Search engine optimization for small and very small businesses.

Are Spambots Ruining Your Traffic Reporting?

Google Analytics

Google-Analytics-logoMany, many website owners rely on Google Analytics to report on the traffic to their sites: where do visitors come from, what pages to they like, how many visitors are coming to their website, etc.

If you’re doing SEO or paying someone like us for it, you need to know how well it’s working.

When looking at SEO, you (and we) like to see how many visitors are coming from organic search, from links on other sites (referrals), from paid search, from social media, and from typing in the URL directly. That’s getting a little more difficult now.

Arrival of the Spambots

In recent months we’ve seen a disturbing trend of spambots showing up in the referral traffic figures. Spambots are not human visitors, so they’re not the kind of traffic we want or need. Some may be scraping email addresses or have other goals, but whatever their motivation, it’s not serving you well.

While a few hundred spambot visits a month are unlikely to skew reporting for a large site like Amazon, for a small local business just getting started on the web they grossly distort traffic reporting.That makes it hard to tell where visitors are coming from and whether or not your SEO efforts are paying off.

Here’s an example of what looks like really nice traffic growth:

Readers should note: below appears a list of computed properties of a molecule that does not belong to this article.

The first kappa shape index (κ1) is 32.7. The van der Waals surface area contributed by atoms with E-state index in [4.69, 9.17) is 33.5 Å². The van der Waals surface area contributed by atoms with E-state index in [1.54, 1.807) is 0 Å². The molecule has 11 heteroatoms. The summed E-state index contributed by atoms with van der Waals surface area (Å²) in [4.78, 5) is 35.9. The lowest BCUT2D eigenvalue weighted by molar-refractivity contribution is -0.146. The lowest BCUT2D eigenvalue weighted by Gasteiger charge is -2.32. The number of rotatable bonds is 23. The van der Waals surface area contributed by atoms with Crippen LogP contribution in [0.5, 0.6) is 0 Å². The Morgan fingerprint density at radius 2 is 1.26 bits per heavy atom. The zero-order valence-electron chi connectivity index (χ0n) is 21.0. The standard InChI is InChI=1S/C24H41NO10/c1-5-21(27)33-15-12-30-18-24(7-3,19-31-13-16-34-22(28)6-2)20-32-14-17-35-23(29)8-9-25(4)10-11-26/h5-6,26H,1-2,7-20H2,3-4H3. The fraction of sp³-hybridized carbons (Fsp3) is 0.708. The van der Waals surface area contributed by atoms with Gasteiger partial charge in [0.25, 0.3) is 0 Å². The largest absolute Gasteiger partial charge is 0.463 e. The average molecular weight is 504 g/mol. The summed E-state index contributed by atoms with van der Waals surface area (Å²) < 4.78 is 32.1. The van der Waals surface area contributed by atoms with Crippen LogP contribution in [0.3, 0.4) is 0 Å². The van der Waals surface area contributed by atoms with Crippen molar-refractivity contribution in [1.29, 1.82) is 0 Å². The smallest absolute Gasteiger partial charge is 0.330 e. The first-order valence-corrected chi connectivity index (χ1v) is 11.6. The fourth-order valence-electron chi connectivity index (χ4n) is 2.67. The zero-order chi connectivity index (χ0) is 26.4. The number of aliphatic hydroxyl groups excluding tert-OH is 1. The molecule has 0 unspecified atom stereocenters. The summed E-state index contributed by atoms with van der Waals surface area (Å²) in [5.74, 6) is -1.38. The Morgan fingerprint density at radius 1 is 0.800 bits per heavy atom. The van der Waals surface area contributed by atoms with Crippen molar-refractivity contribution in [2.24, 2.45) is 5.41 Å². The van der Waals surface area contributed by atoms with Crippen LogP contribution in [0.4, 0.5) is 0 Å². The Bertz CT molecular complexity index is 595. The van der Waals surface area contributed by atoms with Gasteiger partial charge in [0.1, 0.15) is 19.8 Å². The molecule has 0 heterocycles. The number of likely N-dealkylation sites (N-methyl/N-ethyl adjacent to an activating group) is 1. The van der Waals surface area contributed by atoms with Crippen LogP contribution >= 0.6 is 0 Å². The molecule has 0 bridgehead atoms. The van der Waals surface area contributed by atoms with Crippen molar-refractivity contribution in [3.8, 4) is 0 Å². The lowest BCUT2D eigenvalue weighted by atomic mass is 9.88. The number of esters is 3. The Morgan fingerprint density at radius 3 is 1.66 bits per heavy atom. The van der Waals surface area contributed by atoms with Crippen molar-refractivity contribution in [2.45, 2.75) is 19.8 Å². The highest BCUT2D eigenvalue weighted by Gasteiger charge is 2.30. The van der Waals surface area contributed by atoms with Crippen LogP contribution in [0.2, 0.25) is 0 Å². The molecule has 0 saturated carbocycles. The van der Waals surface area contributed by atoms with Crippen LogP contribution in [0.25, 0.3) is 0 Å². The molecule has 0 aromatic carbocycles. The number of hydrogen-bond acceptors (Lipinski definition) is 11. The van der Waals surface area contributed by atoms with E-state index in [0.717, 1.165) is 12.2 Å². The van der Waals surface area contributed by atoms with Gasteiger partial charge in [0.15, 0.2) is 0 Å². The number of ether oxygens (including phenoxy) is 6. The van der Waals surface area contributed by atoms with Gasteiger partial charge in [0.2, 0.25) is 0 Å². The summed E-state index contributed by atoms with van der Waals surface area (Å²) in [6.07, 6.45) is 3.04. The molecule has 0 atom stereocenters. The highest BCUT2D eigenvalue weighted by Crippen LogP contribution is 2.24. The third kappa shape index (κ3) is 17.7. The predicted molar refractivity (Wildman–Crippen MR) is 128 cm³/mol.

total-trafficBut if we look into where that traffic came from, we find it’s almost all referral traffic, and that traffic has just exploded over the past two months, accounting for the vast majority of new visits. Here’s traffic showing only referral visits:


navigationYou can see where those referral visits came from in Google Analytics, navigating as shown on the right.

Once you do, the websites where those visits originated are listed. In this case, we’re only showing the top ten referral sources, but spambots consume the majority of those sources even when you look deeper into the results.

1,409 of the top 1,510 visits are from bots — more than 93%. You can see how this makes interpreting your website traffic exceedingly difficult.

Is this happening to you?

The first step you need to take is to determine if this is a problem for you. Access your Google Analytics and navigate to the spot shown just above. If you don’t know if you have Google Analytics installed on your site, just ask your webmaster. If you don’t have it, I encourage you to ask your webmaster to add it, and to give you Admin rights. Having Admin rights will open up one of the tools to help you deal with this.

In the meantime, it helps to know whether you can trust your traffic analytics. In Acquisition | All Traffic | Channels (the location shown above) you can still check all the non-referral traffic sources individually to understand the traffic you’re getting from those.

How do you fix this?

There are ways to filter out much of the spambot traffic from your reporting, and even to deny spambots access to your website. That’s a topic for a future blog post right here.

Stay tuned.

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